Intermittent androgen deprivation therapy: recommendations to improve the management of patients with prostate cancer following the GRADE approach
Received 7 February 2018
Accepted for publication 2 April 2018
Published 2 August 2018 Volume 2018:10 Pages 2357—2367
Checked for plagiarism Yes
Review by Single-blind
Peer reviewer comments 2
Editor who approved publication: Dr Kenan Onel
Xavier Bonfill,1–3 Ingrid Arevalo-Rodriguez,4,5 Laura Martínez García,3 Maria Jesús Quintana,1,2 Diana Buitrago-Garcia,4 Diego Lobos Urbina,6 José Antonio Cordero7
On behalf of the IADT Spanish Study Group
1Department of Clinical Epidemiology and Public Health, Hospital de la Santa Creu i Sant Pau, Institut de Recerca Hospital de la Santa Creu i Sant Pau, Barcelona, Spain; 2CIBER of Epidemiology and Public Health, Barcelona, Spain; 3Iberoamerican Cochrane Centre, Barcelona, Spain; 4Centro de Investigación en Salud Pública y Epidemiología Clínica, Facultad de Ciencias de la Salud Eugenio Espejo, Universidad Tecnológica Equinoccial, Quito, Ecuador; 5Hospital Ramon y Cajal (IRYCIS), Clinical Biostatistics Unit, CIBER of Epidemiology and Public Health, Madrid, Spain; 6Pontificia Universidad Católica de Chile, Santiago, Chile; 7School of Health Sciences Blanquerna – Ramon Llull University, Barcelona, Spain
Purpose: The purpose of this study was to provide evidence-based recommendations of intermittent androgen deprivation therapy (IADT) compared with continuous androgen deprivation therapy (CADT) for men with prostate cancer (PCA).
Methods: We conducted a comprehensive search in MEDLINE, EMBASE, The Cochrane Library, CINAHL, and ECONLIT, from the database inception to December 2017. We adhered to the Grading of Recommendations, Assessment, Development and Evaluation framework to assess the quality of the evidence and to formulate recommendations.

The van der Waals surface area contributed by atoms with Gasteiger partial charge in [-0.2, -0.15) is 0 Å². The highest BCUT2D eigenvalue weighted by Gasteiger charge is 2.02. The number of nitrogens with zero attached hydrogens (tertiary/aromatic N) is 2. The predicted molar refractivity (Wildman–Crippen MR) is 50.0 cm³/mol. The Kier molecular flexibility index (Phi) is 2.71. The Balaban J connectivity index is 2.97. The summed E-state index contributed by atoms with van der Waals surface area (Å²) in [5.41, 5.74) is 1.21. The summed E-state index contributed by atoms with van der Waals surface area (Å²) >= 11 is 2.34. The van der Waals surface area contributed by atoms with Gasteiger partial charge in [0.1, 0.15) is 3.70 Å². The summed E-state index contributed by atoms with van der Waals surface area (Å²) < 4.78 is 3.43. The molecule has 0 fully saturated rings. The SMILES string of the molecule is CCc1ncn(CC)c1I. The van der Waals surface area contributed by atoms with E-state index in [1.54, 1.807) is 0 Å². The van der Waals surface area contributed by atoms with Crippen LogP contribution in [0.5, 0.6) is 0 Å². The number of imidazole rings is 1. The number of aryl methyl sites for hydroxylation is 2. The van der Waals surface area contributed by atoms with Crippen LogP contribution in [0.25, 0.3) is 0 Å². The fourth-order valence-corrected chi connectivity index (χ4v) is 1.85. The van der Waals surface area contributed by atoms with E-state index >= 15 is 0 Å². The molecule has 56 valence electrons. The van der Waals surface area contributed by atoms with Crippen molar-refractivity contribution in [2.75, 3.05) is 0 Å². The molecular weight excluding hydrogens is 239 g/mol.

Results: We included one systematic review with 15 trials as well as three additional studies that assessed IADT versus CADT, all of them focused on PCA patients in advanced stages. The findings did not show differences for critical and important outcomes, including adverse events. Trials reported the benefits of IADT in terms of selected domains of health-related quality of life, although with high heterogeneity. Evidence quality was considered moderate or low for most of the assessed outcomes. We identified a patient preference study reporting a high preference for IADT, due to issues related to quality of life, general well-being, and side effects, among others. We did not identify economic studies comparing these regimes. We formulate four recommendations: one no-recommendation, one conditional recommendation, and two good practice points.
Conclusion: For men in early stages of PCA, it is not possible to make any recommendation about the preferable use of IADT or CADT due to the lack of available evidence. For men in advanced stages of the disease, an IADT should be considered as soon as clinically reasonable (weak recommendation and low certainty of the evidence). Clinicians should discuss the risks and benefits of IADT and CADT with their patients, taking into account their values and preferences.
Keywords: hormone deprivation therapy, prostate cancer, prostate neoplasm, evidence-based medicine, GRADE approach
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